“Bonn-eh! Thank heav’ns. Our bridge! We’ve tried ev’rythin’ to fix ‘er. People ‘r fallin’ right through! All of Fluffland is so cross with us.”
“Would this help?” Bonnie held out the cheese stack. The Bridgegator peeled off the top slice.
“Oh, Bonn-eh. Bless y’r pritt-eh face.” The creature blew its nose into the cheese, folded it, and stuffed it into the front pocket of its work vest.
Sirens wailed as a giant rescue-dragonfly buzzed through the sky. It hovered below the dangling buffalo and mouse, who screamed before plopping down onto it safely. Bonnie and Dumpling breathed a sigh of relief.
“You built this bridge, yes?” Bonnie asked.
“My brother and I,” the Bridgegator said, pointing to the other Bridgegator in his matching hard hat. He was trying to fasten a loose spaghetti strand with a dab of thick, white honey.
“Oh! Hey, Bonn-eh!” the brother called. “It jus’ won’ hold like normal! But we don’ know why! The noodles was boiled fresh this mornin’!”
“Some’re sayin’ it’s due to climate change,” said the other Bridgegator.
Bonnie looked at the white sky and wondered how a climate like Fluffland’s might have changed. “No offence,” she called, “but are you boiling the noodles too long? My mum does a thing where she throws the spaghetti onto the window to test—”
“Bonn-eh! We’re boilin’ ‘em same as ALWAYS!” the Bridgegator yelled. “Sorry to raise my voice. I’m jus’ not m’self lately.”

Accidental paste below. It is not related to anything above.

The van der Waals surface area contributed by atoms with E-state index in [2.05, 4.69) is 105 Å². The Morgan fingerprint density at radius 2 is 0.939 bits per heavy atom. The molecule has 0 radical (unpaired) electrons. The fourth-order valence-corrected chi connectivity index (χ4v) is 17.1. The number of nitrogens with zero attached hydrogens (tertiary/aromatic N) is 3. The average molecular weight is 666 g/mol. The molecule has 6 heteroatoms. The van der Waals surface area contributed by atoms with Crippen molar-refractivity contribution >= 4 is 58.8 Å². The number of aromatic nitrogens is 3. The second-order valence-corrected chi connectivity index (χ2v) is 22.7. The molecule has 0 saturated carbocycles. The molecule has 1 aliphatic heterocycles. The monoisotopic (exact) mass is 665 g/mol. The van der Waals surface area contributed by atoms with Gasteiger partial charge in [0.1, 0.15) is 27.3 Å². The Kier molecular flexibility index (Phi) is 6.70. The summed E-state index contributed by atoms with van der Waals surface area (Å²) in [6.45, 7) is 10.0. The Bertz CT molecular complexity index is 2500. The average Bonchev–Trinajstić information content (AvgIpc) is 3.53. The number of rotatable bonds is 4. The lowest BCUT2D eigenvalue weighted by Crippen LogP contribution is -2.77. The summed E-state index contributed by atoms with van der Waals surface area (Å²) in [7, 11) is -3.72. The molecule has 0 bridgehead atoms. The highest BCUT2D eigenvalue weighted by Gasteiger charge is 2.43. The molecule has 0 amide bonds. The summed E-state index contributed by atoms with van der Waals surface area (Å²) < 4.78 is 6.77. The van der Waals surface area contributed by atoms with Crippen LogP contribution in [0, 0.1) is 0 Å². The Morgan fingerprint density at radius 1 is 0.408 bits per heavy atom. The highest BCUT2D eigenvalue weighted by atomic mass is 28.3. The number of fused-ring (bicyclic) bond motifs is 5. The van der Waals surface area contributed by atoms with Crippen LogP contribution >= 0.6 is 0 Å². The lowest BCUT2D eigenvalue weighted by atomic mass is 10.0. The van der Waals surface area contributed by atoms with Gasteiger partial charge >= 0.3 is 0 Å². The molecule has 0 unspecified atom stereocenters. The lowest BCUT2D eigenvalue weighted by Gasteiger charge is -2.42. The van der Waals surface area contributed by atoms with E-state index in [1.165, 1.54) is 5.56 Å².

Just then, a woolly, white camel came trotting across the Spaghetti Bridge from the opposite side.
“Oh, dear,” said Dumpling.
“Didn’t you put up warning signs?” Bonnie asked the Bridgegator.
“We did. But Humpletrots can’t read.” The Bridgegator cupped the sides of his long gator mouth. “Turn back! Go north and take Silver Licorice Bridge!”
The Humpletrot was listening to music through her headphones and didn't hear a word. Her hoof snapped a noodle. She fell through and caught another strand with her teeth. She dangled with all four legs running in place until *SNAP!* she fell thirty metres, hump first *SPLASH!* into the bubbling milk river.
“Good thing Humpltrots’re strong swimmers!” the Bridgegator brother said. “C’n I get another four metres o’ noodle, please?”
The other Bridgegator opened the workshed and pulled a length of tan spaghetti from a large spool. Bonnie’s eyes perked up when she saw the colour of the noodle. She examined the empty, oversized pasta box. Dumpling tilted his head curiously.
“I see the problem,” said Bonnie. “This pasta is gluten-free.”
“What?!” The Bridgegator put his hand to his forehead. “Oh, the boxes are nearly identical!”
“I know,” Bonnie said. “Gluten-free pasta might look and taste right, but it does not have the same stretch and stick like regular pasta.”
“Ah, Bonnie! Yer brilliant!” The Bridgegator cried tears of joy. “We’ll go back to the other pasta right away!”
Dumpling hooted, jumped into Bonnie's arms and began to glow. Suddenly, Bonnie was back in her room and her mum was sitting at the edge of her bed.
“You were talking rather loudly in your sleep again, Sweetbean.”
“Ungh.” Bonnie stirred but stayed asleep. When Mum bent to kiss Bonnie’s forehead, she noticed a strand of cooked spaghetti in her daughter’s hair.